“Most of these inmates have some family or girlfriend or pen pal or other connection here, so the idea of transferring a long ways away, to the unknown, is not that attractive,” said Lance Corcoran, a lobbyist with the California Correctional Peace Officers Assn. “Not that the department hasn’t tried. They’ve marketed these places like cruise ships.”
Corcoran added that many out-of-state facilities operated by private companies have a checkered history, including violence and abuse, and that California convicts -- the promotional tape notwithstanding -- might be in for a rude surprise if they transferred.
Officials said the promotional film, which is being shown on the prisons’ closed-circuit TV, was designed to demystify the transfers and convince inmates that the grass may be greener outside the Golden State.
The 20-minute movie depicts the entire relocation experience, including searches and shackling at the beginning, a charter flight and the arrival at a clean, quiet prison with polished floors.
Most compelling are testimonials from some of the 80 convicts who already have arrived at the West Tennessee Detention Facility in Mason, a private lockup run by Corrections Corp. of America.
In voluntary interviews, inmates praise their new surroundings, including the food, the staff, the recreation and the job and education opportunities.
Footage shows inmates lounging in roomy cells with views, playing basketball and chess, lining up for hot meals and chatting amiably with smiling officers.
Inmates of different races mingle -- something unheard of on a California prison yard -- and one convict marvels that “we’ve already had dental exams,” which are hard to come by behind bars in the Golden State.
“It blew all of our minds,” one inmate says of the Tennessee experience. “We didn’t expect all this.”
Whether such glowing reports will woo more volunteers on California’s cellblocks remains to be seen.
Corrections Secretary James Tilton has said he hopes to transfer at least 5,000 inmates. Under contracts the state has already signed, incarcerating inmates out of state saves money: $63 a day is spent on each inmate compared with California’s $71 a day.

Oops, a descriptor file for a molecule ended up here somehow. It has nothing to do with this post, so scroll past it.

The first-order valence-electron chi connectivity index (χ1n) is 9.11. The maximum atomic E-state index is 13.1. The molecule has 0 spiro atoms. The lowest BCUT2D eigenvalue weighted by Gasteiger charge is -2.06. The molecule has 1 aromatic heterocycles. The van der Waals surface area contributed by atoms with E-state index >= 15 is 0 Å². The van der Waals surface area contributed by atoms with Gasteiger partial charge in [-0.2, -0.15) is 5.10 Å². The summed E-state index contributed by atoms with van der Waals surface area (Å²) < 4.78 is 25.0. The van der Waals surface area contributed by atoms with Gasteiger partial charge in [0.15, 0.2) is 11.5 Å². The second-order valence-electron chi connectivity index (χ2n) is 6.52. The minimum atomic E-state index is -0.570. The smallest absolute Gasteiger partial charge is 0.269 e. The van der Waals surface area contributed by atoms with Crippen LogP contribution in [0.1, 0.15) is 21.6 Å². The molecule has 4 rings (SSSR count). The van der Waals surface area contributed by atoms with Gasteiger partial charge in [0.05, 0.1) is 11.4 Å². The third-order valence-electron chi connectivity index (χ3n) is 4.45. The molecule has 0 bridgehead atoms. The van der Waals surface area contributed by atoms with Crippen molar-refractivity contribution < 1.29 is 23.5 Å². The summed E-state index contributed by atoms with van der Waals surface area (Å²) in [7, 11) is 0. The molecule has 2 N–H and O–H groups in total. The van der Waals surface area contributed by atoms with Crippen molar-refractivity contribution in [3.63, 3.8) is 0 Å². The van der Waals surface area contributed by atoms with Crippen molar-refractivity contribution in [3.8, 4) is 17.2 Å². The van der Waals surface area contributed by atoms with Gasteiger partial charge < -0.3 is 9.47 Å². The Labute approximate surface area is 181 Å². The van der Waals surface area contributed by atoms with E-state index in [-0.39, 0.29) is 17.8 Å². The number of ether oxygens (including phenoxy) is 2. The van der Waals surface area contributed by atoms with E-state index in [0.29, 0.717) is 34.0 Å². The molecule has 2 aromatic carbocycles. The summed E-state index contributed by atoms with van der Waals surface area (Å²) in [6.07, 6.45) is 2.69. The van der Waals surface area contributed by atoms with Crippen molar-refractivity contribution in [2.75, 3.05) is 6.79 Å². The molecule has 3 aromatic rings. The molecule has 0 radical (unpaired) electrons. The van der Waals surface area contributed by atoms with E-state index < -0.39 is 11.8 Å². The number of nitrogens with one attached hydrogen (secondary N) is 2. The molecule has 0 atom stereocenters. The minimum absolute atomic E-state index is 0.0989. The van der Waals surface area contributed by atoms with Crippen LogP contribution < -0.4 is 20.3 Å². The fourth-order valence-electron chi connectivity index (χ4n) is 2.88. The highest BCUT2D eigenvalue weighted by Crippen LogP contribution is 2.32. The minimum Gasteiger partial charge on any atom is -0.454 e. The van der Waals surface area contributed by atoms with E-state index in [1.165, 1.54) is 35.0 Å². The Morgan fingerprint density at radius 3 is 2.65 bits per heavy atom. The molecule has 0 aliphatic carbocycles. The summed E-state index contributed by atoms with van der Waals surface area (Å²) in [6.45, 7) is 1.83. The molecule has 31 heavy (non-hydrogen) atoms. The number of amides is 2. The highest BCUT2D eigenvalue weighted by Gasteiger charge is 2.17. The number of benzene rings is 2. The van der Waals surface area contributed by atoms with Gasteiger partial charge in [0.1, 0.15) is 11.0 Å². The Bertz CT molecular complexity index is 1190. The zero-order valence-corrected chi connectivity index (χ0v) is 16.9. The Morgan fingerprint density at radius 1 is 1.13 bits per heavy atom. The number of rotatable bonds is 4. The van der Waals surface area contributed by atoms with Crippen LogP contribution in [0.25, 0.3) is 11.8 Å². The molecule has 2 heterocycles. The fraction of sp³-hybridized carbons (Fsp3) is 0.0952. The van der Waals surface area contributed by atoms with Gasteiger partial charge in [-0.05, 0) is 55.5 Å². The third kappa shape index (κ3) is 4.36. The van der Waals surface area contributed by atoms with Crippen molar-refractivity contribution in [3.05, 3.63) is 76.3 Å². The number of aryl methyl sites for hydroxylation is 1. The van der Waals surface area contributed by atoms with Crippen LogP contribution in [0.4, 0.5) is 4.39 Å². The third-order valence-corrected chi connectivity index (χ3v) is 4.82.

In case more volunteers do not step forward, the governor’s emergency proclamation lays the foundation for compulsory moves, which are sure to be controversial.
In his emergency decree, the governor authorizes suspension of a law requiring an inmate’s consent for an out-of-state transfer.
He also orders that the first convicts moved against their will be noncitizens facing possible deportation upon completion of their terms.
Some lawmakers have voiced objections to mandatory moves. And inmate advocates said they would probably challenge the transfers in court.
Administration officials already are defending the voluntary program against three lawsuits, and at least one judge believes that the state is on shaky legal ground.
Responding to a lawsuit by the prison guards and a public employee union in late November, Sacramento County Superior Court Judge Gail Ohanesian rejected a request that she block the transfers but said they might be illegal.
The unions argue that Schwarzenegger improperly used the Emergency Services Act in declaring an emergency inside state prisons, saying the law was reserved for natural disasters. They also say that the state Constitution prohibits the government from using private companies for jobs normally performed by state employees.
Ohanesian said the plaintiffs were “reasonably likely” to win when the case comes to trial Feb. 16. She did, however, call the transfers a “good faith” effort by a governor facing an overcrowding crisis.